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Savouring sweet solitude before the birth

In preparation for my baby's birth, I've created a small nest here in Vancouver. It isn't our real home. I live with my partner in a coastal surf town,  a beautiful, wild place with no midwives or nurses. Pregnant women leave to expunge themselves of their large belly bumps and return as practiced mothers a few weeks later. 

Here, in the city, waiting for the baby, I open myself to dreams. 

I dream of my hometown in India and cardamom and sweat and briny sea. I dream of saffron and rice and lamb and apple pie and surf that propels you to far off destinations.  I dream a cottage in the middle of Canada and lake water that is cool to hot skin. I dream blue skies and snow-brightened mountains for the baby.  I dream whale sightings and seaweed and bears that scoop salmon.   I dream flight and hope and joy and passion. I dream sweetness and bitterness and lightness and depth.  I dream the flow of seasons, the touch of a rose petal, the scent of a peony.  I dream of peace and chaos and laughter and tears.

For someone who cherishes independence like me, being alone is a gift.  The baby is due in three weeks and my husband is touring with a project. This has given me time and space to practice yoga, to walk for miles on Jericho Beach and to wake up four times a night to pee without worrying about disturbing my partner.  I've  eaten what I’ve wanted, when I’ve wanted.  I’ve sought out friends and solitude. 

The baby has begun to take on its own persona.  I feel its cocooning appendages deep within me.  I sense its aliveness, pushing against the crevasses of my internal organs.  In the mornings, I look out onto the gray winter light and chant some Oms and I wonder if the baby likes their low droning.

There's a growing list of things to wonder about.  What will the baby look like? What gender will it be?    What will I feel like after the birth?  What sort of a parent will I be?

I seem to have no way to answer any of these questions.  My intuition has somehow turned vacant. The intensity I felt in the early days of being pregnant has receded.  I am anxious about the birth, but in the same sort of way that I remember being nervous before stepping onstage in a college play, or reading a poem that’s new.  This time though, I don’t have butterflies in my stomach. I have a heart and head and arms and legs.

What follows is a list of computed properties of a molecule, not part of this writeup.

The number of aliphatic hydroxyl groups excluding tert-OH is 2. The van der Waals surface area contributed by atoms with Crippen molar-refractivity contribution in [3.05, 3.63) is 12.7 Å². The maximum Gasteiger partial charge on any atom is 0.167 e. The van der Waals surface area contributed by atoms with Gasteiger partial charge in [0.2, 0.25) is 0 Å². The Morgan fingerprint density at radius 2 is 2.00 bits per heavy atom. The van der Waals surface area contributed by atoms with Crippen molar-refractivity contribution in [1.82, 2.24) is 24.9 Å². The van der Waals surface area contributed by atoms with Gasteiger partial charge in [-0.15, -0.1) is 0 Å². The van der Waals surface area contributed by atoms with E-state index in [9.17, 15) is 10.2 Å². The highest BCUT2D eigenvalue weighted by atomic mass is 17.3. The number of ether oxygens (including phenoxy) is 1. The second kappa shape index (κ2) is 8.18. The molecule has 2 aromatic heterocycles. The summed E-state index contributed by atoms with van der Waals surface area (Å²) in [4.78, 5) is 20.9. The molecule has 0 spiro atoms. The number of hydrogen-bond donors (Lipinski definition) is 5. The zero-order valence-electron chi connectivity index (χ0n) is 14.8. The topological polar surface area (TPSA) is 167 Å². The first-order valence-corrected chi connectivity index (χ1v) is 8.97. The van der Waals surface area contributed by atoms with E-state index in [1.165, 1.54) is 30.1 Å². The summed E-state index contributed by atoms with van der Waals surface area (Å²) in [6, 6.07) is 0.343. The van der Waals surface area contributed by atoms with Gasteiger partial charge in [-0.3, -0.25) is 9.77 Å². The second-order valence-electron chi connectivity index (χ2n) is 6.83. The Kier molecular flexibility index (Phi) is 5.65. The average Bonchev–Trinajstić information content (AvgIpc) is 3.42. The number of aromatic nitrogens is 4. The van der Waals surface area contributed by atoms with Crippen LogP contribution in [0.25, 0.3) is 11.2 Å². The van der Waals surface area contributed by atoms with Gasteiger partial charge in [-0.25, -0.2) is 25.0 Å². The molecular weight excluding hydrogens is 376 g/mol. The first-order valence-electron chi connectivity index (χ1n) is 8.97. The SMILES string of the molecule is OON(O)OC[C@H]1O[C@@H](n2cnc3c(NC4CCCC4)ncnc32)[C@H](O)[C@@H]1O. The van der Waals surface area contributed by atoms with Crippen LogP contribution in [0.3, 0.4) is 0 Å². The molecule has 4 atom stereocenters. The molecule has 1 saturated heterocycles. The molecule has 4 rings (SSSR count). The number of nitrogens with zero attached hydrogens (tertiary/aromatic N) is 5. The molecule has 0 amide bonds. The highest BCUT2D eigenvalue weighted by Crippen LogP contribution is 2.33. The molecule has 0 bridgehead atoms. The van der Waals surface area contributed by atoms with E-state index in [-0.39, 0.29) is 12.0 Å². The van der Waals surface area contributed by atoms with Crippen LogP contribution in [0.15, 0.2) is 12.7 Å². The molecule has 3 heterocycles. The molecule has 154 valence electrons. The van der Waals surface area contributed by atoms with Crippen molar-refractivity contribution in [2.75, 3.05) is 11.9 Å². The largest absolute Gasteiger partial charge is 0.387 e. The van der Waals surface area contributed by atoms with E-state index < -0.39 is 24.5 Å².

Last night, a friend’s four-year old daughter and I created a game.  She wanted to know what the baby was doing.  So we imagined a zipper across my belly.  We unzipped it so she could tell me what she saw.  

“The baby is kicking” she exclaimed.  Then she kissed my belly and said,  “Good night, baby.” 

It was powerful and real in the way things that children do often are.  And the hormones running wildly through my veins agreed. I wanted to melt into a puddle of tears.

Yet, there is still a part of me that is scared.  A part that is worried about where I end and the baby begins.  Who will I be as a mother?  Will the "I" disappear?  Will there be a vestige left of me? 

In yoga, we call the principal of self-differentiation the “ego.” I don’t believe that we want to rid ourselves of our ego completely.   Isn’t our real work, trying to keep the ego in check? In balance?  So we can live a life of awareness and consciousness between meeting our own needs and those of others?

Perhaps that's the work of a mother.  Perhaps by being thrust with the responsibility of a living, breathing, alive being completely dependent on us for nourishment, care, love and support, we have no choice but to become fully enmeshed in the web of life.  We become the sustainers, the lovers, the providers.   Easing our self-differentiation into a gentler yet more sustaining balance.

I talk to mothers I know.  They all seem to have struggled with these questions and all have found their own way of navigating through their hopes.  A writing friend tells me that the yearning to be with her first born was so strong, it eventually overtook everything else. 

“The writing will still be there when you are ready,” she says.  “You have to believe that and it will be.” 

My sense of urgency is growing. I want to meet my baby with open arms, open heart and unlimited time.  I realize that I don’t want to set a timeline on what is the “right” amount of time because I have no idea what that equation will be.  At least not now.  

Yesterday, the midwife told me that the baby’s head is engaged. It's the start of the first stage before birth. 

There's no turning back, I tell my baby.  We're on this journey together.

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